Through a new partnership with Girls in Tech, the global non-profit organization focused on the engagement, education and empowerment of women in technology, AWS hopes to further inspire women looking to enter a career in STEM and embolden those already working in the field to excel.

Here we are trusting in the power of teamwork to partner with the right organisations to spread awareness for career opportunities in technology and encourage as many interested women as possible to follow their passions.

Leading by example every day to empower women and minorities at work

External efforts are pivotal in providing young girls and women with the tools needed to refine and develop the necessary skills to pursue careers in STEM. However, it’s just as important to drive the design and implementation of internal initiatives to create pathways for women’s advancement inside organizations.

In addition to developing programmes, leaders must play a hands-on role in empowering women to reach their full potential. In that spirit, here are a few insights I’ve gained through my career that help me lead my team effectively:

  • Never be the smartest person in the room: Regardless of your intelligence, experience and insight, remember that others know things you don’t due to their unique knowledge and lived experiences. This is especially true when you have someone who doesn’t look like the others in that room. Bring them up and bring them out!
  • It’s ok to lead from behind: Good managers push their people out front and are comfortable letting them take the lead. I try to give others visibility and opportunity – especially women and minorities. I make it my mission to “unblock and unlock” my team members so they can be the best versions of themselves and do their very best work.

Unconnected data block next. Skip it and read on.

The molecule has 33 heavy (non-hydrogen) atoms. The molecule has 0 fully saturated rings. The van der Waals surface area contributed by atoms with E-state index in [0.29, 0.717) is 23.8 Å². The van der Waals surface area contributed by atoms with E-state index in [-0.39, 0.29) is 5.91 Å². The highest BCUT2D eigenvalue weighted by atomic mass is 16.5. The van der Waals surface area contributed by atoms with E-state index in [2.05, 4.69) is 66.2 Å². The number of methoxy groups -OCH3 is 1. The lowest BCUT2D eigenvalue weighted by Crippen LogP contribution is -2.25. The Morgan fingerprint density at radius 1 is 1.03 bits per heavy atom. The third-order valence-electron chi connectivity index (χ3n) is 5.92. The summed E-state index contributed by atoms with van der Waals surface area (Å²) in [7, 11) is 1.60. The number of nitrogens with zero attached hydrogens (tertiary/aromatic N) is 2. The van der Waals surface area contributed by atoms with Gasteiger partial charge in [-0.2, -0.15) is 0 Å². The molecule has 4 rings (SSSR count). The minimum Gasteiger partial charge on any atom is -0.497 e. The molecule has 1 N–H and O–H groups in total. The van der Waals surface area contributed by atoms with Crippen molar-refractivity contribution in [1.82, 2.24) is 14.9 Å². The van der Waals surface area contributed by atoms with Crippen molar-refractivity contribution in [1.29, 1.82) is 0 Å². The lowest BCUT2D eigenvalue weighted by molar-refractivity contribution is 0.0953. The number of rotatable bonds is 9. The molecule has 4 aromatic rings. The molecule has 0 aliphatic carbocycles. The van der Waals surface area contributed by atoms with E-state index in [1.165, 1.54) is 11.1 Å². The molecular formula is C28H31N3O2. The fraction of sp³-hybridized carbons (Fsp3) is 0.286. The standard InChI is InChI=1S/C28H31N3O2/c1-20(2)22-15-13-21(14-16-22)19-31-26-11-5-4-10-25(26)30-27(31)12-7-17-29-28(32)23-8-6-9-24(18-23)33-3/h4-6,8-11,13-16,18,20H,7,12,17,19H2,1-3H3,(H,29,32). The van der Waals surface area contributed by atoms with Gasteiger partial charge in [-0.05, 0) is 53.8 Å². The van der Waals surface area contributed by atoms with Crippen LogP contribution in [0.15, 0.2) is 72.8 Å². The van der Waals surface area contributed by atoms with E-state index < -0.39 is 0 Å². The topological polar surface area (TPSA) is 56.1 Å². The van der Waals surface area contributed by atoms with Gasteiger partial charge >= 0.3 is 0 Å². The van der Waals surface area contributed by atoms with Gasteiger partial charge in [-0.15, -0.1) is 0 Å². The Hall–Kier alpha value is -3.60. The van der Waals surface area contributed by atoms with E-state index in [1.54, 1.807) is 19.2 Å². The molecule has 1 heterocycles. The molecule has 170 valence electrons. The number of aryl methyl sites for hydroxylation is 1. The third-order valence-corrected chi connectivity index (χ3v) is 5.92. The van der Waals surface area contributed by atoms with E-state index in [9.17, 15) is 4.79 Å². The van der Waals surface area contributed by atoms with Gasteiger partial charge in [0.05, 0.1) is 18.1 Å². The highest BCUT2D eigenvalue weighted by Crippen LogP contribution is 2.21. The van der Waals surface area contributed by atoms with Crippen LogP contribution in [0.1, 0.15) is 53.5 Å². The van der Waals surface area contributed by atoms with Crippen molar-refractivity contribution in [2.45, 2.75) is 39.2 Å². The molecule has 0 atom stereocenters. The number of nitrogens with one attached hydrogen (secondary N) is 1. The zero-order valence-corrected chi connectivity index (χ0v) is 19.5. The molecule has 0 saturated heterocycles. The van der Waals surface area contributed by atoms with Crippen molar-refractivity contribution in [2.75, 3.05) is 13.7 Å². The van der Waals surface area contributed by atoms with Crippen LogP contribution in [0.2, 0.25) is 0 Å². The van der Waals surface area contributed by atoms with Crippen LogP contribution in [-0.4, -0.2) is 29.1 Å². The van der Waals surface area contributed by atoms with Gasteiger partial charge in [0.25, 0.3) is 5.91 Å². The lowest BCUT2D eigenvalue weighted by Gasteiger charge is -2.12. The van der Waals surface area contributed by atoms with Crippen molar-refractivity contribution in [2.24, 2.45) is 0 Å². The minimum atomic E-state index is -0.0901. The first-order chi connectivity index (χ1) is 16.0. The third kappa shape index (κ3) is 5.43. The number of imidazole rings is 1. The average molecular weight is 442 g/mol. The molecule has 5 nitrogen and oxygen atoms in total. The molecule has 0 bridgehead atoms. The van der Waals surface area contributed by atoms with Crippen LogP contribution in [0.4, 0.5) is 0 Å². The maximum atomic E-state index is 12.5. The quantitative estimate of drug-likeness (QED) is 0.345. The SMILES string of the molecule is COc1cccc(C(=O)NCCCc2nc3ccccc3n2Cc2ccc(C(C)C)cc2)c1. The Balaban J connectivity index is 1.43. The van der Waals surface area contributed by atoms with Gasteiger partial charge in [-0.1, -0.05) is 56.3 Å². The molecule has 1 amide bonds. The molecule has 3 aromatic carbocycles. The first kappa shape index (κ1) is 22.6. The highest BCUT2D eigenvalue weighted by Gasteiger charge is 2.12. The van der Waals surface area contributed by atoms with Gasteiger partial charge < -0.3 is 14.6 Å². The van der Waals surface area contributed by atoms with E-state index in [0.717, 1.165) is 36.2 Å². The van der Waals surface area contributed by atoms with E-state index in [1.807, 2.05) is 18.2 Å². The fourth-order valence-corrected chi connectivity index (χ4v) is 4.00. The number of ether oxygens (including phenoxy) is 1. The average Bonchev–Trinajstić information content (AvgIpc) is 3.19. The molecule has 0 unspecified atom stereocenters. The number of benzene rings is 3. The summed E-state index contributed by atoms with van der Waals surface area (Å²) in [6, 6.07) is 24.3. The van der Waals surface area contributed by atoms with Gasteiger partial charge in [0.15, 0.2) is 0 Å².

• Constantly seek feedback: Feedback is a gift. Not everyone works at a data-driven company, but for those of us that do, we know that data, and the stories behind that data, are invaluable. Feedback of any kind shows us our gaps, tells us what we’re doing well and helps us focus on the best ways to make an impact.
  • Invest in the future: The next generation of innovators and leaders is out there. Now is the time to reach out, to encourage and to empower. Take the time to speak to a classroom full of college students, to get involved in a non-profit serving disadvantaged youth, or to simply grab a coffee with an intern looking for guidance.

As a leader, I work hard each day to walk this talk – at both at AWS and in my daily life. Changes like closing the STEM gap won’t happen overnight. As leaders, we can create a serious ripple effect with any one of these steps. Progress is being made now, but we need to get there faster.



This article is republished from World Economic Forum under a Creative Commons license. Read the original article here.